14:16 PM, 10th August 2015, About 6 years ago

This equates to a 7.2% anual increase.

by Dennis Silverman

20:53 PM, 10th August 2015, About 6 years ago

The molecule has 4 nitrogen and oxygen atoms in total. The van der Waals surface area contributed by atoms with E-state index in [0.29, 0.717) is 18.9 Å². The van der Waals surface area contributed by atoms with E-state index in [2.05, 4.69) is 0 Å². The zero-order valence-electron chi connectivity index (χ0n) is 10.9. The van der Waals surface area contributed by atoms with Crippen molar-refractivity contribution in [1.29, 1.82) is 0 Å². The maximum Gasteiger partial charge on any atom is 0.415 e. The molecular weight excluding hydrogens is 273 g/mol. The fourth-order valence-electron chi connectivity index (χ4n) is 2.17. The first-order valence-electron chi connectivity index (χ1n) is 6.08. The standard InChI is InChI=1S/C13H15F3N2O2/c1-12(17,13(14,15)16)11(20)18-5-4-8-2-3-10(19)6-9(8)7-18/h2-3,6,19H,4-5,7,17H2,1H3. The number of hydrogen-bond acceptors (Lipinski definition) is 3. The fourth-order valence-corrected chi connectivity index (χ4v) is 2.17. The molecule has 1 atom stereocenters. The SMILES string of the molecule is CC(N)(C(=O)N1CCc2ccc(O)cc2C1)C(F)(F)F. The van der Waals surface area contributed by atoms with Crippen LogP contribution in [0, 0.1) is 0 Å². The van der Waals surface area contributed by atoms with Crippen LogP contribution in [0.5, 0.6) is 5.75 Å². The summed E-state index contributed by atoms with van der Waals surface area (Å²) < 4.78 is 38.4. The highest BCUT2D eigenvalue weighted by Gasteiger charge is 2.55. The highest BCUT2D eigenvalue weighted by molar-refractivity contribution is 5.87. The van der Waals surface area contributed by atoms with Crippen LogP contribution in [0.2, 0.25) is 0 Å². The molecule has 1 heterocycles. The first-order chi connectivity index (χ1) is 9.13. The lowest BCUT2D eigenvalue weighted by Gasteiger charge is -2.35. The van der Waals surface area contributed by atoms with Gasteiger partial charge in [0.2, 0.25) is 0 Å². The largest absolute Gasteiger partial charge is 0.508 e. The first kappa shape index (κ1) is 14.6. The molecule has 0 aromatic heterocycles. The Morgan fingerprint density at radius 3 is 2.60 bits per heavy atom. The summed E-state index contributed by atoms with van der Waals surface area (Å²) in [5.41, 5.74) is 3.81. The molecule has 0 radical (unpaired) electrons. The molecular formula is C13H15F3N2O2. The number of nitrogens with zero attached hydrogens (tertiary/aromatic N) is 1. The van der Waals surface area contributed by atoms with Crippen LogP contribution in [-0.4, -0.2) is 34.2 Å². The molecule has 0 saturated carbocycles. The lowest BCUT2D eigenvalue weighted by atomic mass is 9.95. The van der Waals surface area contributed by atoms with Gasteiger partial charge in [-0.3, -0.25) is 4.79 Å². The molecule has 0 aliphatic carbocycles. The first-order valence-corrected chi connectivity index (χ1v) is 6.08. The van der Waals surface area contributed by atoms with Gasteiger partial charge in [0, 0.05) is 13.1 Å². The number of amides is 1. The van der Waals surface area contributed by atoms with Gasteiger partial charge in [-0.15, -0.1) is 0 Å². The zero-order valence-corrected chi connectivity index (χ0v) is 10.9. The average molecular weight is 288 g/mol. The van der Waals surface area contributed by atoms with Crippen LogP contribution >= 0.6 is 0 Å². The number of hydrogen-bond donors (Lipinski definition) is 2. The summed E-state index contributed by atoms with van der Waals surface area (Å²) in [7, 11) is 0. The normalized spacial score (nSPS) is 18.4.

No idea of cost - as a rough guess could be as much as £20,000. 30 flats in block would be surprised if any others join me due to the high cost. Bought property at good price - been on market for 6 months part way through 3 year company let. I probably paid about £15000 below market value. Online lease calculators are a waste of time - none allow for escalating ground rents whether they double after 10, 20 or 25years, or whether they are RPI linked or HPI linked. I calculate that after 40 years with inflation at 4% then a £500 ground rent would be £2400. Compare this with the £8000 ground rent a TW ground rent will be in 40 year time. So TW will be 3.33 times more expensive. Working back to present day it's like asking at today's prices £1,666 ground rent instead of a more reasonable £500 per annum. Most buyers would want to take at least £12,000 of market value to compensate for the very high ground rent charges. I have been through to several sites selling leases. I have seen blocks of flats for sale with ground rents doubling every 25 years. I have also seen blocks for sale with RPI increases every 10 years and every 25 years but cannot find any sales for leases where ground rent doubles every 10 years. I presume that the LVT use past sales as a yardstick when valuing lease extensions but if very few sales happen then how do they work it out. Any positive ideas as to how much I will have to pay for statutory 90 lease extension with peppercorn rent? (would not get 60% of owners interested in buying freehold)